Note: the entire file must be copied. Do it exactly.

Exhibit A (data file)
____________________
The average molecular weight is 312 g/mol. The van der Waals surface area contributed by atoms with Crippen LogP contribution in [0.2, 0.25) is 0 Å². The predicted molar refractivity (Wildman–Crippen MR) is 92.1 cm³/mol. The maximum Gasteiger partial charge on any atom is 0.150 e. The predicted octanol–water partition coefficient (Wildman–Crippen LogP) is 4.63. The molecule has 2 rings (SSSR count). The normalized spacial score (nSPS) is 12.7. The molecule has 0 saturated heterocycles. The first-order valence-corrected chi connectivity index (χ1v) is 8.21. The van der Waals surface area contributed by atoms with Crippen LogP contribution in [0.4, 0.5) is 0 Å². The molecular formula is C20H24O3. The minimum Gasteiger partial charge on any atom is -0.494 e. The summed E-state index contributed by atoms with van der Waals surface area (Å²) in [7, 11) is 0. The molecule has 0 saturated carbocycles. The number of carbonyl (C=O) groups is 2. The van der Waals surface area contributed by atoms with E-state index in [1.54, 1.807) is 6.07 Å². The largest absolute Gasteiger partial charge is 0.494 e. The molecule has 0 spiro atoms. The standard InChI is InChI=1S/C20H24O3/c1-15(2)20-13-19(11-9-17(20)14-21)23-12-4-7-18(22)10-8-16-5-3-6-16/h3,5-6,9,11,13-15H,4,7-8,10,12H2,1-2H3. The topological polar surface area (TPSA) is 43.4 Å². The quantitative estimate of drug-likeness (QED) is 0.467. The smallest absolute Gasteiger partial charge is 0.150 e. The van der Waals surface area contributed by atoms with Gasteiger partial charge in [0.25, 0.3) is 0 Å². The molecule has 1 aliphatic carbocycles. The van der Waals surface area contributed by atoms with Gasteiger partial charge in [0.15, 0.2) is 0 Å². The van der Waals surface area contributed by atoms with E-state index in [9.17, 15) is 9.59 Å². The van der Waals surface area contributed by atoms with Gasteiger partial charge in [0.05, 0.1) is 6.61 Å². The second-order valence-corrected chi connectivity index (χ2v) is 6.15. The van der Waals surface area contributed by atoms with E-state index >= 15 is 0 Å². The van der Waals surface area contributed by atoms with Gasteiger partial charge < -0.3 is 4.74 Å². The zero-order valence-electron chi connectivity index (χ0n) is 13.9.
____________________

The average molecular weight is 312 g/mol. The van der Waals surface area contributed by atoms with Crippen LogP contribution in [0.2, 0.25) is 0 Å². The predicted molar refractivity (Wildman–Crippen MR) is 92.1 cm³/mol. The maximum Gasteiger partial charge on any atom is 0.150 e. The predicted octanol–water partition coefficient (Wildman–Crippen LogP) is 4.63. The molecule has 2 rings (SSSR count). The normalized spacial score (nSPS) is 12.7. The molecule has 0 saturated heterocycles. The first-order valence-corrected chi connectivity index (χ1v) is 8.21. The van der Waals surface area contributed by atoms with Crippen LogP contribution in [0.4, 0.5) is 0 Å². The molecular formula is C20H24O3. The minimum Gasteiger partial charge on any atom is -0.494 e. The summed E-state index contributed by atoms with van der Waals surface area (Å²) in [7, 11) is 0. The molecule has 0 saturated carbocycles. The number of carbonyl (C=O) groups is 2. The van der Waals surface area contributed by atoms with E-state index in [1.54, 1.807) is 6.07 Å². The largest absolute Gasteiger partial charge is 0.494 e. The molecule has 0 spiro atoms. The standard InChI is InChI=1S/C20H24O3/c1-15(2)20-13-19(11-9-17(20)14-21)23-12-4-7-18(22)10-8-16-5-3-6-16/h3,5-6,9,11,13-15H,4,7-8,10,12H2,1-2H3. The topological polar surface area (TPSA) is 43.4 Å². The quantitative estimate of drug-likeness (QED) is 0.467. The smallest absolute Gasteiger partial charge is 0.150 e. The van der Waals surface area contributed by atoms with Gasteiger partial charge in [0.25, 0.3) is 0 Å². The molecule has 1 aliphatic carbocycles. The van der Waals surface area contributed by atoms with Gasteiger partial charge in [0.15, 0.2) is 0 Å². The van der Waals surface area contributed by atoms with E-state index in [9.17, 15) is 9.59 Å². The van der Waals surface area contributed by atoms with Gasteiger partial charge in [0.05, 0.1) is 6.61 Å². The second-order valence-corrected chi connectivity index (χ2v) is 6.15. The van der Waals surface area contributed by atoms with E-state index >= 15 is 0 Å². The van der Waals surface area contributed by atoms with Gasteiger partial charge < -0.3 is 4.74 Å². The zero-order valence-electron chi connectivity index (χ0n) is 13.9.